Tetralogy of Fallot (TOF) with Pulmonary Atresia in Children

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What is tetralogy of Fallot with pulmonary atresia?

Tetralogy of Fallot (TOF) with pulmonary atresia is a more severe form of TOF, a type of heart defect. It’s a congenital condition, which means it’s something a baby is born with.

Babies who have TOF with pulmonary atresia have five heart abnormalities:

  • Ventricular septal defect (VSD). This is a hole between the right and left chambers of the heart (ventricles).
  • Overriding aorta. This means the aorta is moved toward right side of heart, just over the VSD.
  • Enlarged right ventricle. The right ventricle becomes thicker than normal from pumping blood at a high pressure.
  • Complete pulmonary obstruction. In TOF, the pulmonary valve is narrowed, but in children with TOF with pulmonary atresia, there is no pulmonary valve at all to connect the right ventricle to the lungs. This means blood must find its way to the lungs through other, smaller arteries.
  • Abnormal pulmonary arteries. These arteries may develop abnormally to help move blood to the lungs, but this can vary widely from child to child. In some children, they’re essentially normal, except for the fact that they are connected to the aorta rather than to the right ventricle.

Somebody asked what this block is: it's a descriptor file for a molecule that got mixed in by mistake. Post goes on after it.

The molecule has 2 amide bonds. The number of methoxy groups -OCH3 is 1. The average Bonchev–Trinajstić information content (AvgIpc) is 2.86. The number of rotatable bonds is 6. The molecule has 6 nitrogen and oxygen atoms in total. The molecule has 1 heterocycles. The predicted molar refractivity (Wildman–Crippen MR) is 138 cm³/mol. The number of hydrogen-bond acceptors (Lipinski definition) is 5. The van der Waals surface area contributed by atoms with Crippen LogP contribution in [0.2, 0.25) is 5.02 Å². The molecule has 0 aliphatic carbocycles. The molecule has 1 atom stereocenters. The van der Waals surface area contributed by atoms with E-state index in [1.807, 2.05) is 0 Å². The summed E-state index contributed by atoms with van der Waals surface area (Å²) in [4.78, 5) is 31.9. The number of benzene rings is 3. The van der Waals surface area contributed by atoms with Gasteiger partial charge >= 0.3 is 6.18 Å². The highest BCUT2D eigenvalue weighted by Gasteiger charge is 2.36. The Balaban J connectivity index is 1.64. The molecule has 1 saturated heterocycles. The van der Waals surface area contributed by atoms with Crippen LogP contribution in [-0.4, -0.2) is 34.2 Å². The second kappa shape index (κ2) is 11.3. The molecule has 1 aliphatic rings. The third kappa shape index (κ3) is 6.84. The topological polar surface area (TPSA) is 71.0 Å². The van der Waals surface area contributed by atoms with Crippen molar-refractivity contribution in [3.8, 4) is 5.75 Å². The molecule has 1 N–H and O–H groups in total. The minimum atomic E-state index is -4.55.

TOF with pulmonary atresia is usually diagnosed shortly after birth. The most common symptom is a bluish tint to the skin, lips and nail beds, called cyanosis.

Babies born with TOF with pulmonary atresia need surgery to correct the problem, usually before 6 months of age. The surgery brings all the pulmonary arteries together so a connection can be created between the arteries and the right ventricle. Your child may need more than one operation, sometimes over a period of months or years.

Care for tetralogy of Fallot (TOF) with pulmonary atresia

Our team at the Boston Children’s Hospital Heart Center treats some of the most complex pediatric heart conditions in the world, including TOF with pulmonary atresia. Our overall success rates among the highest in the nation among large pediatric cardiac centers.

We are grateful to have been ranked #1 on U.S. News & World Report's list of the best children's hospitals in the nation for the third year in a row, an honor we could not have achieved without the patients and families who inspire us to do our very best for them. Thanks to you, Boston Children's is a place where we can write the greatest children's stories ever told.”
- Sandra L. Fenwick, President and CEO

Boston Children's Hospital 300 Longwood Avenue, Boston, MA 02115 617-355-6000 | 800-355-7944